Guess-explanation of why preformatted source code does not appear as such

Hi,

there is no such thing as a text file with no encoding. I guess you mean "when the file has an encoding other than UTF-8". In this case there is not much you can do, and what you can do is fairly clumsy, because zk neglects to preserve the charset in the media object's content type. I'll post about this later, in this forum, for I have similar problems.

Now, this is what you can do:

  1. Write a custom charset finder class and set it up in the system-config section of your zk.xml. Take a look at this and then implement the interface. I use apache's Tika in order to perform actual charset detection. If you use maven 3.2.1 or greater you can apply this dependency

    <dependency> <groupId>org.apache.tika</groupId> <artifactId>tika-parsers</artifactId> <version>1.10</version> <exclusions> <exclusion> <groupId></groupId> <artifactId></artifactId> </exclusion> </exclusions> </dependency>

and this code:

import org.apache.tika.parser.txt.CharsetDetector;
import org.zkoss.zk.ui.util.CharsetFinder;

import java.io.BufferedInputStream;
import java.io.IOException;
import java.io.InputStream;

public class TikaCharsetDetector implements CharsetFinder {

    public String getCharset( String contentType, InputStream stream ) throws IOException {

        CharsetDetector charsetDetector = new CharsetDetector();
        charsetDetector.setText( stream instanceof BufferedInputStream ?
                        stream :
                        new BufferedInputStream( stream )
        );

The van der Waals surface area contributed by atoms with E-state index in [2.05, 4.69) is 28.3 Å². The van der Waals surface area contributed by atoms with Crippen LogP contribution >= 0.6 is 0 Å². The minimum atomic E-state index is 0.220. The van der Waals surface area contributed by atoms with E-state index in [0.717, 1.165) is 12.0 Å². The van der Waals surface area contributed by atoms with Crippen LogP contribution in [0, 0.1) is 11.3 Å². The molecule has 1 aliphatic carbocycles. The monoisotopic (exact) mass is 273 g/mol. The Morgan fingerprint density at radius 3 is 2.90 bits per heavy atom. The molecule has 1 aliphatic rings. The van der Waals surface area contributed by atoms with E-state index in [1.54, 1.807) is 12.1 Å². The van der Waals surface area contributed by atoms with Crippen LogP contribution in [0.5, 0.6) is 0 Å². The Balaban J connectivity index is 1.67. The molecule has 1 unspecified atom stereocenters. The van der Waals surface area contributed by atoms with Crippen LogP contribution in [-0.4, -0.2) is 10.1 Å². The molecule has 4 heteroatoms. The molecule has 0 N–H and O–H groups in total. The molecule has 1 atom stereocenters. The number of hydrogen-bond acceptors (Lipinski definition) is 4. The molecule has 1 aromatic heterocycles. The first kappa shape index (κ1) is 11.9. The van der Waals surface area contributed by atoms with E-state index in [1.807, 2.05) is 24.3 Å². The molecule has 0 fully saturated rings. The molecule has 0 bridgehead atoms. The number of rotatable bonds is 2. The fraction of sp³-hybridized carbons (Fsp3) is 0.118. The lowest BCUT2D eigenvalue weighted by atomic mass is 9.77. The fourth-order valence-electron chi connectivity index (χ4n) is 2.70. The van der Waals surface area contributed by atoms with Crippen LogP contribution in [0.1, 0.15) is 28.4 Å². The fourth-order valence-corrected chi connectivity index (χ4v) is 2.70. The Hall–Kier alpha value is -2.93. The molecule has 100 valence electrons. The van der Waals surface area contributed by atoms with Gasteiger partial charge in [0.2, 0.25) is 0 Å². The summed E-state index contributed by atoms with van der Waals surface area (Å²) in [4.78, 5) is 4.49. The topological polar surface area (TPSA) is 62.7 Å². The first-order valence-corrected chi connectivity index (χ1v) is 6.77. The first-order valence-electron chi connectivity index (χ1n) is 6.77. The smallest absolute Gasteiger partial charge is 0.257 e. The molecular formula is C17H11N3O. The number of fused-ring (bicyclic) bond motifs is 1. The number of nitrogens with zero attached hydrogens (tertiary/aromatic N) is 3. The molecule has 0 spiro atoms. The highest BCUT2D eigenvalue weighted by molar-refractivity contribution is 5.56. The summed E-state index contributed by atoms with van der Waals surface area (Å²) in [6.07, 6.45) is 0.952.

charsetDetector.enableInputFilter( true );

        return charsetDetector.detect().getName();
    }
}

This will ensure the text within your media object is correct as long as you read with getStringData() or getReader().

  1. If by whichever reason you cannot read the media object's content as characters and are forced to read them as raw bytes, you need to know what charset was actually involved when constructing it. Neither AMedia nor ReaderMedia carry this information. The former removes the charset from the content type by reasons completely unknown to me, the latter innerly contains the charset but does not display it publicly. The only solution involves writing a custom AuUploader that creates instances of wrapper classes containing this information. This section will tell you how to write and configure your custom AuUploader. As for how you should customize it, write AMedia and ReaderMedia wrappers that can accept and display charset and then use them in this piece of code of the processItem method:

    } else if (ctypelc.startsWith("text/")) { String charset = getCharset(ctype); if (charset == null) { final Configuration conf = desktop.getWebApp().getConfiguration(); final CharsetFinder chfd = conf.getUploadCharsetFinder(); if (chfd != null) charset = chfd.getCharset(ctype, fi.isInMemory() ? new ByteArrayInputStream(fi.get()): fi.getInputStream()); if (charset == null) charset = conf.getUploadCharset(); } return fi.isInMemory() ? new AMedia(name, null, ctype, fi.getString(charset)): new ReaderMedia(name, null, ctype, fi, charset); }

Hope it helps.

[Sorry, it looks like this forum only allows one preformatted block per answer]